One of the worst aspects of this film is the fact the character development is absolutely atrocious.  There’s a lot of characters—and I mean A LOT (see, I capitalized and bolded that in order to illustrate how many characters are in this thing)—and the writers did not do a very good job at developing them, giving them decent introductions for the viewer and only made a few of them sympathetic enough to feel something deeper for them when the horrors arrive on the mountain.  Too often characters get introduced out of nowhere and are treated like we should have known who they were or like they were introduced more adequately in a deleted scene that was left on the cutting room floor and when this was combinedwith how the more prominent characters are lazily introduced into the story, it made the drama hard to really envelope myself into because I barely knew these characters and the only real feelings I was forming for them was a general well-wishing and desire to see them not be claimed by the Spector of Death.  

I would have not been surprised at all if an actually skeleton in a cloak carrying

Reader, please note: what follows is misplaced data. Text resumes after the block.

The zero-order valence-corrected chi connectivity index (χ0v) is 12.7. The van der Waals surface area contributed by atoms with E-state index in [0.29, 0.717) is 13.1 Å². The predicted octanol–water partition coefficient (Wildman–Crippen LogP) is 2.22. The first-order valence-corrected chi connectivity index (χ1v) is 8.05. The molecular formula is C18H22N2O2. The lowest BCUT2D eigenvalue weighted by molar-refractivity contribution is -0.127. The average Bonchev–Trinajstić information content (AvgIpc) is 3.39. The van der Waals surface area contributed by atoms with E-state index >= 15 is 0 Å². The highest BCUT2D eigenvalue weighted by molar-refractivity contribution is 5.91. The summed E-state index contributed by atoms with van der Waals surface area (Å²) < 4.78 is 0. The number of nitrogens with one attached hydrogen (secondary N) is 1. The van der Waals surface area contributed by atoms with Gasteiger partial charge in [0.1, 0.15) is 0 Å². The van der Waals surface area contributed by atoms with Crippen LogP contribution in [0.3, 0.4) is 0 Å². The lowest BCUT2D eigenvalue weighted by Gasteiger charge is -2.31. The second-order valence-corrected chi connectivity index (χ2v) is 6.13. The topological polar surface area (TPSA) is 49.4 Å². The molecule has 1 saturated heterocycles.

a scythe walked out of the fog.

A few characters are developed better than others because we are shown they have loved ones waiting for them somewhere else on the globe or that this is their latest attempt at dominating the mountain and this results in their stories delivering a little more impact but other characters don’t get this.  Things get even worse when these characters that get little-to-no development are suddenly treated like plot-intricate characters and are suddenly subjects of great importance.  This is all well and good but when they are developed like junk, I found myself saying, “Who is this person trying to save the day?  Was he there the whole time?”

"No one told us it would be cold up here!!!"